Monthly Archives: August 2014

International traveling with medications?

It’s something that most don’t think about. Many readers of this blog are lucky enough to not have chronic medical problems, but not all are. Still, most of us regularly interact with an increasing number of patients with chronic conditions. And more and more of those patients are traveling internationally, potentially due to the treatments they are now able to receive. But what are the rules for people travelling with their medications and medical devices?

These authors set out to figure out how hard it is to find the requirements for travellers who may need to bring medications or medical devices with them. They determined 25 popular destination countries for Australian tourists, and then searched their embassy websites for 5 categories of information pertaining to medications, required documentation, and customs information. They also sent an email to each embassy requesting information about the same topics. They then rated the embassy websites using the RATER scale, which is a modified Service Quality tool (SERVQUAL).

In 2 weeks, they got responses back from 11 of the 25 embassies they had emailed. This lack of service was mirrored by the impressively low scores the embassy websites received on their RATER scales. And even though the title and attempt of the study was to include medical equipment, neither the email responses nor the websites gave any guidance on medical equipment.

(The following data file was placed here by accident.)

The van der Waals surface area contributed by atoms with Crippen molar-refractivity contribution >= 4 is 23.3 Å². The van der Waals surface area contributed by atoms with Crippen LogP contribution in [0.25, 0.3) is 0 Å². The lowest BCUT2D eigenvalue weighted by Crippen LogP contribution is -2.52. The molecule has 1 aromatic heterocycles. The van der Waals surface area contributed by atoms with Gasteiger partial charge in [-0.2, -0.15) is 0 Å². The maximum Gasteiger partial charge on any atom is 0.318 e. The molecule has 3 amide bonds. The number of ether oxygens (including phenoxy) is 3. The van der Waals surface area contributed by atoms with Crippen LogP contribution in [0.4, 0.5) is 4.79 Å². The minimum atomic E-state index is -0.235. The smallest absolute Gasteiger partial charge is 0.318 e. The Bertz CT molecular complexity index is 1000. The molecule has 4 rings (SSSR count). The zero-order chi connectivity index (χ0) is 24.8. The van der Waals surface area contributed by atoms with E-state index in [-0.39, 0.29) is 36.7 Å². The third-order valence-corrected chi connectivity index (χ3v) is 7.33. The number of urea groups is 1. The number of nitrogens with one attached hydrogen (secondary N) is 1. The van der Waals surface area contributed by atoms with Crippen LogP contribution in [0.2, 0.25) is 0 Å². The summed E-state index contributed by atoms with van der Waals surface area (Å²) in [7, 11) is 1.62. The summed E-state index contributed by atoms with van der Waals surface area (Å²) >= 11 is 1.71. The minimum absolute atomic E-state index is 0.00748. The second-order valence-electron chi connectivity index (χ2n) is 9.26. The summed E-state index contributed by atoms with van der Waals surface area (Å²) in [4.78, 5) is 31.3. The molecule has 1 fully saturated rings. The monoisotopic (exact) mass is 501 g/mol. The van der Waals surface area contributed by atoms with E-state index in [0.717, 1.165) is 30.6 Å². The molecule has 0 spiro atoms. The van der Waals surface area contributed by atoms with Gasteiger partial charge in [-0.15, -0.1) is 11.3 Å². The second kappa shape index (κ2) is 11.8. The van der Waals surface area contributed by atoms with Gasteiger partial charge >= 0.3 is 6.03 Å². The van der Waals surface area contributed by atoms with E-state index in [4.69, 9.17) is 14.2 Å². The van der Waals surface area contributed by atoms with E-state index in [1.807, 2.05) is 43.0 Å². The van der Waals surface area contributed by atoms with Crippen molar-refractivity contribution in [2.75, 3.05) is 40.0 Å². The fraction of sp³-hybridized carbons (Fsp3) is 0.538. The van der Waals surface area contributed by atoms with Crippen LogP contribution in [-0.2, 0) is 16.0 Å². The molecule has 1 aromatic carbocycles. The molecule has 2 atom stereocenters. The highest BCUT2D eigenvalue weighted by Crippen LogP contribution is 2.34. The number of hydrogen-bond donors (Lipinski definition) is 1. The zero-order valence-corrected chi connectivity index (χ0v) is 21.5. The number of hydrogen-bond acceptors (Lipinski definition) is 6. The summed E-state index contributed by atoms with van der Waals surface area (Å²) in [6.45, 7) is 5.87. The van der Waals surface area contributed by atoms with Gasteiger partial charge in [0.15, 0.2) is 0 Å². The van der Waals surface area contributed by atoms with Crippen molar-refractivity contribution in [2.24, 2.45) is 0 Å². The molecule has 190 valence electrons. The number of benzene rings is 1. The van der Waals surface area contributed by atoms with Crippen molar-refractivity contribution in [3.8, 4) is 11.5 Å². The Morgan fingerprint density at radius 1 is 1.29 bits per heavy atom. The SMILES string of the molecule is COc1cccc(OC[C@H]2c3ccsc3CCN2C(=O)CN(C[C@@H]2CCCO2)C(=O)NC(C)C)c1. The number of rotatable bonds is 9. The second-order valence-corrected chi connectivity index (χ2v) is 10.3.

More concerning is the fact that no country followed the recommendations of the International Narcotics Control Board, which is an independent body that exists to help carry out the UN Drug Control Conventions.  All of them had more restrictive policies, some so severe as to require the patient to go to a local physician to certify that the medication is needed. Now, we mostly talking about narcotic and psychotropic medications, and generally supplies of less than 30 days. Anabolic steroids will also raise eyebrows in many countries.

Basically, the recommendations boil down to these.

  • Only possess your own medications
  • Carry the prescription or other documentation for those medications
  • Check with competent authorities in your destination countries well before travelling

For travelers planning on spending more than 30 days? Not much guidance, as you probably will have difficulty bringing it through customs initially, and you may have trouble getting prescriptions filled once there. And for those with medical devices (think neurostimulators), make sure to carry backup batteries and plenty of documentation for them.

Unfortunately, while the thought behind their study was valiant, the poor response rate combined with apparently terrible embassy websites means that each person travelling with controlled medications has their homework cut out for them. Still, without much else out there, it gives everyone a place to start.

Note that this doesn’t apply to medical providers carrying medications for expedition or humanitarian purposes. There is an entirely different set of rules for that.

Travelling with medications and medical equipment across international borders
http://www.travelmedicinejournal.com/article/S1477-8939(14)00133-1/abstract

Stroke after crotalidae antivenom